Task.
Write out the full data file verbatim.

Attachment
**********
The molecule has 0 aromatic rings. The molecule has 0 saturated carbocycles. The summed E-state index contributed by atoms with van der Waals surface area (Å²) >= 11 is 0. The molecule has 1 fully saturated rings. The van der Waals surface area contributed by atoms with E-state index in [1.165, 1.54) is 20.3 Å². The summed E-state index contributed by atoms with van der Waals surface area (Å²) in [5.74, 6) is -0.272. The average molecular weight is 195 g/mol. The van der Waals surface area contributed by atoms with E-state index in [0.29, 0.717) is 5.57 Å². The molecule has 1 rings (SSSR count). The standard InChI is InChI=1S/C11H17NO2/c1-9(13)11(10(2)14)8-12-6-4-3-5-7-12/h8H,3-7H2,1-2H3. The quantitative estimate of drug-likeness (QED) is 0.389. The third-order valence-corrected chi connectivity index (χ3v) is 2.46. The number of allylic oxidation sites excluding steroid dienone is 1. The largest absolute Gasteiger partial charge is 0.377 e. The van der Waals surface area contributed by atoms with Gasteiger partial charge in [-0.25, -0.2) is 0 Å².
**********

The molecule has 0 aromatic rings. The molecule has 0 saturated carbocycles. The summed E-state index contributed by atoms with van der Waals surface area (Å²) >= 11 is 0. The molecule has 1 fully saturated rings. The van der Waals surface area contributed by atoms with E-state index in [1.165, 1.54) is 20.3 Å². The summed E-state index contributed by atoms with van der Waals surface area (Å²) in [5.74, 6) is -0.272. The average molecular weight is 195 g/mol. The van der Waals surface area contributed by atoms with E-state index in [0.29, 0.717) is 5.57 Å². The molecule has 1 rings (SSSR count). The standard InChI is InChI=1S/C11H17NO2/c1-9(13)11(10(2)14)8-12-6-4-3-5-7-12/h8H,3-7H2,1-2H3. The quantitative estimate of drug-likeness (QED) is 0.389. The third-order valence-corrected chi connectivity index (χ3v) is 2.46. The number of allylic oxidation sites excluding steroid dienone is 1. The largest absolute Gasteiger partial charge is 0.377 e. The van der Waals surface area contributed by atoms with Gasteiger partial charge in [-0.25, -0.2) is 0 Å².